The British Myth:The Myth of British Air Supremecy in WWII.

Essay by KyzarUniversity, Bachelor'sB+, October 2005

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The dominance of British aircraft during World War II played a major part in the survival and eventual victory of the allied forces. Predominantly two designs of aircraft were the most popular, powerful and principal aircraft in the Royal Air Force (RAF). These were the Avro Lancaster, a heavy bomber responsible for many night-time raids into Germany, and the Supermarine Spitfire, which is said to be one of the most powerful fighters of its time. These two airplanes became the embodiment of British determination and vigour during their time in the air in World War II. They became the identity of the British people, reinforcing the idea of British ingenuity, willpower, and endurance through these terrible times. To become these heroic symbols of British determination these two aircraft undertook two different but both very influential missions all in the name of mother Britain. These were the bombing of the Ruhr dams more aptly known as 'the Dambusters' by the specially selected 617 Lancaster Squadron; and the last defence of the British mainland by the RAF typically exemplified by the Supermarine Spitfire.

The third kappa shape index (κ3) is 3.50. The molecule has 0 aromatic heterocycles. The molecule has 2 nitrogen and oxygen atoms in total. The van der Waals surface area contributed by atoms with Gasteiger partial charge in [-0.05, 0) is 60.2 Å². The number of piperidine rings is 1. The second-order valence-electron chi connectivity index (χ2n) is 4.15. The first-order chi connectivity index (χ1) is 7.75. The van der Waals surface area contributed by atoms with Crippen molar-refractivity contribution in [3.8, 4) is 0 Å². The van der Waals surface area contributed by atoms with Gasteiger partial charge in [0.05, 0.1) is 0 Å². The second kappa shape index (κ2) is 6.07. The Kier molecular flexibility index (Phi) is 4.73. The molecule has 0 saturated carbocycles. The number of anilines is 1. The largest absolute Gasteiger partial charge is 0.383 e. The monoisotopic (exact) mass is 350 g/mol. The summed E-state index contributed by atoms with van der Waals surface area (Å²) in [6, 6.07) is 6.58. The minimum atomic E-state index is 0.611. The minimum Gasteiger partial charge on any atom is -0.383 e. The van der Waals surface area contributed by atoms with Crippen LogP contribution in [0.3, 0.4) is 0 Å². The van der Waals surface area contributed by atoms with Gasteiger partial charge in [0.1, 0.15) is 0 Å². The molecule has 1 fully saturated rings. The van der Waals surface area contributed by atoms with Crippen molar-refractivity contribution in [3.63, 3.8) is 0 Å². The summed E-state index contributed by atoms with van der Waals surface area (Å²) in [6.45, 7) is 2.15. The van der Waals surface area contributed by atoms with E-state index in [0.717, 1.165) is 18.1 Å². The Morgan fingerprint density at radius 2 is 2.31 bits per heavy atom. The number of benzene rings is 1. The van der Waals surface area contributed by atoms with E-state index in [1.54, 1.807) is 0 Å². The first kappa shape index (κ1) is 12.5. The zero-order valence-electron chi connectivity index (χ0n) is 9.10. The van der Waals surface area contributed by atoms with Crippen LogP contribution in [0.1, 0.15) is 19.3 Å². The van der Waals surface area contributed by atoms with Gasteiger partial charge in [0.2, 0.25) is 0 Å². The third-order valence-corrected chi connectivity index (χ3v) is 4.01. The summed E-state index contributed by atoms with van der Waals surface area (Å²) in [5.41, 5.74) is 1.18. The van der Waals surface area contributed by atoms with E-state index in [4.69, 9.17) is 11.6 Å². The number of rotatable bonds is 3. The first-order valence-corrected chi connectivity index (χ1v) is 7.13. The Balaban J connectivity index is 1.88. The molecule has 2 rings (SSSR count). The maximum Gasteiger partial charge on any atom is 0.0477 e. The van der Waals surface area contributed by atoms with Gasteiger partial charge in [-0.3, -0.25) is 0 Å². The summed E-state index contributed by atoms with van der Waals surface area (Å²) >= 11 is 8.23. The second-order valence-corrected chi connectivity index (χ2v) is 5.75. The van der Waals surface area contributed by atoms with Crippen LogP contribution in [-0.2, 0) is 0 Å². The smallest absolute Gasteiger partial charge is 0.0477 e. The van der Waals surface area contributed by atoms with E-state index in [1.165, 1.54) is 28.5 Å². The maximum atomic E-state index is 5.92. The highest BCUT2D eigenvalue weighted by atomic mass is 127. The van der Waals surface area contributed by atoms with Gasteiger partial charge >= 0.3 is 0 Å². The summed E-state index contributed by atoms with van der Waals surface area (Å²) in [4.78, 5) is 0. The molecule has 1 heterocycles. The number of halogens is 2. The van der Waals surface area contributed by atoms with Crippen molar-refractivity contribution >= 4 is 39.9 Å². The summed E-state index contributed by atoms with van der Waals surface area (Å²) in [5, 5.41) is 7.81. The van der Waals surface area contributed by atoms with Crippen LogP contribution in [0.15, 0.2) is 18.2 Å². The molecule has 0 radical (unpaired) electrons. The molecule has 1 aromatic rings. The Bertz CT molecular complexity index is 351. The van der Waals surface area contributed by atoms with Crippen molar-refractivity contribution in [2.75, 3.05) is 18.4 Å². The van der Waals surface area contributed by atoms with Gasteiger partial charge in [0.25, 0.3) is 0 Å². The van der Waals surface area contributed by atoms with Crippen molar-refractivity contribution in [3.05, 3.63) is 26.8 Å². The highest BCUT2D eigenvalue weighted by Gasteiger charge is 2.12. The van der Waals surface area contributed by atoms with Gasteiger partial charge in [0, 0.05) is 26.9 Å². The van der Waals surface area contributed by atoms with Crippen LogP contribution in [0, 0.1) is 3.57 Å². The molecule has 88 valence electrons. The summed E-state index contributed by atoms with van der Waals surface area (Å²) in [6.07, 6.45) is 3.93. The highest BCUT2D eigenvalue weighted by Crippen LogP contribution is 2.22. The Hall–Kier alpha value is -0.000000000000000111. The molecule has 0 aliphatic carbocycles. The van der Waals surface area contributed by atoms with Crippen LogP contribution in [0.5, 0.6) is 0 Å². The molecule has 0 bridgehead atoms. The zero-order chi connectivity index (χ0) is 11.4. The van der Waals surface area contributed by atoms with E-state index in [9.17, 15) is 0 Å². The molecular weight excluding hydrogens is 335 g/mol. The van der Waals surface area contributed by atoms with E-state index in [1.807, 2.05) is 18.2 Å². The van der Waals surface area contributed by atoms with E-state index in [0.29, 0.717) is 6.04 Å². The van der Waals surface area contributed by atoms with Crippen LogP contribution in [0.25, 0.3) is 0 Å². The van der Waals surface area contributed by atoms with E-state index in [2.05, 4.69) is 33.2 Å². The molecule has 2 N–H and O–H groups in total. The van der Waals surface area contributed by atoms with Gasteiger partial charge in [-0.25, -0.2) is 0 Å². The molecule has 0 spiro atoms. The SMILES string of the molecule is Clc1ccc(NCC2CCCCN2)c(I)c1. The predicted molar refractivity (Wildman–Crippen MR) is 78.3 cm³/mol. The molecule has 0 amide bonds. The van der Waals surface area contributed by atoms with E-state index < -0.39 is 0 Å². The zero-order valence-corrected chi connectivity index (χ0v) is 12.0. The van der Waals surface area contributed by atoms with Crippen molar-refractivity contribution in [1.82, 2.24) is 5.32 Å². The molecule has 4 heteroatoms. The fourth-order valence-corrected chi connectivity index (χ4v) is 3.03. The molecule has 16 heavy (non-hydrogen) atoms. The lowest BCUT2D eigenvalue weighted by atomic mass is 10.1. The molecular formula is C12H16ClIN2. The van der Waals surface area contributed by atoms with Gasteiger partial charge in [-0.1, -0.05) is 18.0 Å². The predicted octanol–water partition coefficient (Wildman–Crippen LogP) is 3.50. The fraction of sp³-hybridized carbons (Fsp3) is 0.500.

While these individual missions had varying physical impacts to the German armies and air force (Luftwaffe) the psychological influence that was bestowed upon the British people gave them new hope and reiterated one of Churchill's first speeches which stated that:

...we [the British people] shall fight on the seas and oceans, we [the British people] shall fight with growing confidence and growing strength in the air, we [the British people] shall defend our Island, whatever the cost may be, we [the British people] shall fight on the beaches, we [the British people] shall fight on the landing grounds, we [the British people] shall fight in the fields and in the streets, we [the British people] shall fight...